ON THIS DAY in 1894
comedian Fred Allen was born John Florence Sullivan in Cambridge Mass. He was star of his own radio show under several titles and sponsorships from 1932 to 1949, was featured on NBC radio’s The Big Show from 1950-52, and guested on TV’s What’s My Line & Colgate Comedy Hour until his death from a heart attack March 17, 1956 at age 61.
In 1898, author/columnist/radio minister Dr. Norman Vincent Peale was born in Bowersville Ohio. For 54 years (from 1935 to 1989), Peale hosted the weekly radio program The Art of Living. He was best known for the best selling book The Power of Positive Thinking. He served as mentor to televangelist Robert Schuller. He died Dec 24, 1993 at age 95.
In 1908, actor/radio host Don Ameche was born Dominic Felix Amici in Kenosha Wisconsin. The movie star was first a star of bigtime radio. His radio credits include Betty & Bob, Grand Hotel, First Nighter, The (Battling) Bickersons, & the Charlie McCarthy Show. On TV the Frances Langford-Don Ameche Show ran one season. In 1992 he was inducted into the Radio Hall of Fame. He died of prostate cancer Dec. 6 1993 at age 85.
In 1912, actress Barbara Pepper was born in New York City. She is best remembered as Doris Ziffel in the CBS TV sitcoms Green Acres & Petticoat Junction. She also played numerous bit parts on I Love Lucy & The Jack Benny Show. She died July 18 1969, of a coronary thrombosis, at age 57.
In 1917, widely regarded as the first jazz single, “Dark Town Strutters’ Ball,” was recorded by the Original Dixieland Jazz Band. In 2006 it was inducted into the Grammy Hall of Fame.
In 1943, another comic strip came to radio, as Archie Andrews was heard on the Blue Network for the first time. Archie, Veronica, Jughead and the gang remained on network radio for some nine years.
In 1948, John Bonham, drummer with Led Zeppelin, was born in Redditch, England. Led Zeppelin, formed by guitarist Jimmy Page after the demise of the Yardbirds, became the world’s premier heavy-metal band in the 1970’s. Keith Moon, drummer with the Who, is said to have been responsible for naming the band — he said they’d go over like a lead balloon. The group released their final album in 1979. A year later, John Bonham choked to death after drinking and falling asleep at Page’s home in Windsor, England. He was only 32.
In 1949, a crowd of 35,000 people paid tribute to radio personality Mary Margaret McBride at Yankee Stadium in the Bronx, (one of the five boroughs that make up New York City). McBride was celebrating her 15th year in radio.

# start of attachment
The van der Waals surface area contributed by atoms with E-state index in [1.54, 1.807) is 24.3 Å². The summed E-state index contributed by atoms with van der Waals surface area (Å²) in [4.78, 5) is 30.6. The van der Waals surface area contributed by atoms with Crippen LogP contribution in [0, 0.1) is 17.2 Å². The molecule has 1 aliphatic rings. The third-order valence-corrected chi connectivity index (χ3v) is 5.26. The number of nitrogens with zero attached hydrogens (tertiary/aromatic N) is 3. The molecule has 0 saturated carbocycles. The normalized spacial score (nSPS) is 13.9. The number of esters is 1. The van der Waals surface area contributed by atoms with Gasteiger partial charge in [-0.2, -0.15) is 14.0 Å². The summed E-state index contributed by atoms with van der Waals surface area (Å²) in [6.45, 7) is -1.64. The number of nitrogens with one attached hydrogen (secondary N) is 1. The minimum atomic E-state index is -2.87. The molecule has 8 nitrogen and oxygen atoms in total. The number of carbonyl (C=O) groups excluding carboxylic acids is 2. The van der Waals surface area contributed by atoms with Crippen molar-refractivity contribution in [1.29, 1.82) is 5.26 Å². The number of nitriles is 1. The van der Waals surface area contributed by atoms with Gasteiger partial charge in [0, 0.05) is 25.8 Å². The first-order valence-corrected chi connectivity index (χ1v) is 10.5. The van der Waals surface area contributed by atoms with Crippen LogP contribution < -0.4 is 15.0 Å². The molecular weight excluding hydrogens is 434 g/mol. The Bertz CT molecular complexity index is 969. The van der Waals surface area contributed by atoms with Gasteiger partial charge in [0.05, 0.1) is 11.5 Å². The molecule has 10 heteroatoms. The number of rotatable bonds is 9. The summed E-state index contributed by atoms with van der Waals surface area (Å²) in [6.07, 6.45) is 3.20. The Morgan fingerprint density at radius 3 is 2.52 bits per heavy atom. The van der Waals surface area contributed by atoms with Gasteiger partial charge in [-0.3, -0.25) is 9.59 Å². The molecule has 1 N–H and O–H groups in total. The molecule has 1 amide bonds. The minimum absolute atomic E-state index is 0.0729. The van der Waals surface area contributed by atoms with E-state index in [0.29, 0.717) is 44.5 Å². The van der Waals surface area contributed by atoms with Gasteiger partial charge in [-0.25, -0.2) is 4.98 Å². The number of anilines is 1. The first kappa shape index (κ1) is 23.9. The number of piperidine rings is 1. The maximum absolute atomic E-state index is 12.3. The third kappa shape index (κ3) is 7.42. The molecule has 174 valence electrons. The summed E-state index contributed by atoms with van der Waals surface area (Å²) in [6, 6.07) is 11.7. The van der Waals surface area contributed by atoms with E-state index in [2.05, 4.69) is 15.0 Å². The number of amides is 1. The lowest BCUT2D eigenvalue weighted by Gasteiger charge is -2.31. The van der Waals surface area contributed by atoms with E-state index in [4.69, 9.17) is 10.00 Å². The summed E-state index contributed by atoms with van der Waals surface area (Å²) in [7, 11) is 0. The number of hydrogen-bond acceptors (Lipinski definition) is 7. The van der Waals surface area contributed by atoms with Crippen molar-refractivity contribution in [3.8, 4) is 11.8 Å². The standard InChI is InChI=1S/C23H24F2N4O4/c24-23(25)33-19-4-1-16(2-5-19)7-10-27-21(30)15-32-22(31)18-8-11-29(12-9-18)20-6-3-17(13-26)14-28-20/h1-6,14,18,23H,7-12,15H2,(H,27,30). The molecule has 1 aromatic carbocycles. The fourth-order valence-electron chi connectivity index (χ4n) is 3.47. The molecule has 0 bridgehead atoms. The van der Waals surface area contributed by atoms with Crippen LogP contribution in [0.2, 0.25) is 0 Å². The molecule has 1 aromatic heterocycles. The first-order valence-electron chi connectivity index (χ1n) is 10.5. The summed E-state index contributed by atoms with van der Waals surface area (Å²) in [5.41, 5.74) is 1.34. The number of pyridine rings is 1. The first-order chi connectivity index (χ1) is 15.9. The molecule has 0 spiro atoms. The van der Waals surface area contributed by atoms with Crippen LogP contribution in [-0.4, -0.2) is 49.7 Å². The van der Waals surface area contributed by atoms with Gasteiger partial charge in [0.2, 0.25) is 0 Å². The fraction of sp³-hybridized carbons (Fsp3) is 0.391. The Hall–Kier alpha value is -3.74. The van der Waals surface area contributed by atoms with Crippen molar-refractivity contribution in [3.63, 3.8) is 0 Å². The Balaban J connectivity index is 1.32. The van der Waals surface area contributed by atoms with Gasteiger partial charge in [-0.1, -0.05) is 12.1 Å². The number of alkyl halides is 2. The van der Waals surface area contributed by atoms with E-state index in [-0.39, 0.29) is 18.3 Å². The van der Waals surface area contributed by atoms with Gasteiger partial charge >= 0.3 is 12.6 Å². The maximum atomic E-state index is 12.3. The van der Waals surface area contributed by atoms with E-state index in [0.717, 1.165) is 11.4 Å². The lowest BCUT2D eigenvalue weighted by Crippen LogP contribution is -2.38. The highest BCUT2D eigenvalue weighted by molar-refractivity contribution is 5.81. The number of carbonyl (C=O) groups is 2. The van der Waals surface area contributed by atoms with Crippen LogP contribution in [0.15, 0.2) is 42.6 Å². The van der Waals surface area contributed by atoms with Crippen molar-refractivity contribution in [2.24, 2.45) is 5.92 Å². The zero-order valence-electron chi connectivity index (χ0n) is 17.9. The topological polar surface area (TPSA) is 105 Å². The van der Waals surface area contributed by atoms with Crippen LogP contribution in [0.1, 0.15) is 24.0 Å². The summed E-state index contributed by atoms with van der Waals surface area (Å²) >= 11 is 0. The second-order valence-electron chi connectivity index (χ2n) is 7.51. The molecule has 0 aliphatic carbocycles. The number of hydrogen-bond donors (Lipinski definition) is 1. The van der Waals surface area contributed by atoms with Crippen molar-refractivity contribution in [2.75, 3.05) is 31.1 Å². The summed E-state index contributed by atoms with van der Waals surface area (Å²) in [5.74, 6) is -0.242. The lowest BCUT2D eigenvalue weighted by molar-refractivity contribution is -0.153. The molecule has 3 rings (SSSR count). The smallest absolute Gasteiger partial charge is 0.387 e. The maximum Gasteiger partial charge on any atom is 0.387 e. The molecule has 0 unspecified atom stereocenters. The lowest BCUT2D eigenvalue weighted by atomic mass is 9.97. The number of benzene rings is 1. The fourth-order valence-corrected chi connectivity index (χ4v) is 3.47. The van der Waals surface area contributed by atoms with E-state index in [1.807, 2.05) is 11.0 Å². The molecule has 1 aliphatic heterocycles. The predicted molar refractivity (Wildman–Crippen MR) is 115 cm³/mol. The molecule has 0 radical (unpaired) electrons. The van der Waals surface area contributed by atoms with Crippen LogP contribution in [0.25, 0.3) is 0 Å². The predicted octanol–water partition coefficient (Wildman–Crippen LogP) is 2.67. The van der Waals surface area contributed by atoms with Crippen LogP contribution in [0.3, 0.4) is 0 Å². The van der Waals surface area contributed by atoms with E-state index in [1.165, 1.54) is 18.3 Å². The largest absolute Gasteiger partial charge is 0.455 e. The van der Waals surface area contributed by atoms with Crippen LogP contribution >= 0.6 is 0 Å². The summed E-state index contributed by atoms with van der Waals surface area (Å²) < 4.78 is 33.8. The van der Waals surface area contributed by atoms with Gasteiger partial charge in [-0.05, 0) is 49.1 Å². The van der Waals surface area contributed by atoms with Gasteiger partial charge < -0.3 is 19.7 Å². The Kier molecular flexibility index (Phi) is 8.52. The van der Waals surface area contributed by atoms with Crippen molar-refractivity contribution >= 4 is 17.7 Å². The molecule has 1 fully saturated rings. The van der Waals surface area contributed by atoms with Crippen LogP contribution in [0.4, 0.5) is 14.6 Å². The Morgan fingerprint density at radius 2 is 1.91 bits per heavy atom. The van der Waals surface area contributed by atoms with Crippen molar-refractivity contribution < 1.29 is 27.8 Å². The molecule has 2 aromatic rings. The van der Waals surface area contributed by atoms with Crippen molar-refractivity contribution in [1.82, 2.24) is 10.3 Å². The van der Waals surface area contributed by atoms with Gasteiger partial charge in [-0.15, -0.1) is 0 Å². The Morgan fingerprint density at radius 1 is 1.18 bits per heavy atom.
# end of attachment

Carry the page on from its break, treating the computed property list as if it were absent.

In 1951, in New York Tony Bennett, backed by Toronto’s Percy Faith and his Orchestra, recorded a future #1 pop hit single, “Cold Cold Heart” for producer Mitch Miller and Columbia Records.
In 1954, the first Canadian TV signal on the prairies took to the air as CBWT Winnipeg signed on to channel 4 with a bilingual schedule.
In 1956, Buddy Holly found the inspiration to write “That’ll Be the Day” when he saw the movie “The Searchers.” Star of the flick John Wayne uses that sarcastic phrase several times in the screenplay.
Also in 1956, the weekly Odessa Texas TV show featuring Roy Orbison and the Teen Kings boasted Elvis Presley as their singing guest.
In 1957, the No. 1 Billboard Pop Hit was “Love Letters in the Sand,” by Pat Boone.
In 1958, Sheb Wooley‘s “Purple People Eater” hit the top of the pop charts and stayed there for six weeks.
Also in 1958, guitarist Dick Dale introduced “surf music” for the first time when he played “Let’s Go Trippin” at a concert in Balboa Calif.
In 1959, Bobby Darin appeared on CBS-TV’s Ed Sullivan Show singing his two top pop singles “Mack the Knife” and “Dream Lover.” And Canada’s Wayne & Shuster did a takeoff on TV crime shows.
In 1961, in Seattle, 18-year old rocker Jimi Hendrix opted to sign up for a three-year tour in the US Army, rather than serve prison time for his part in stealing a car.
Also in 1961, rocker Chuck Berry opened Berry Park, an outdoor amusement complex in Wentzville, Missouri, near St. Louis. It included a miniature golf course, rides, a children’s zoo and a hotel.
In 1962, the shortlived (5 month) successor to “You Bet Your Life” called “Tell It To Groucho” aired for the final time on CBS-TV.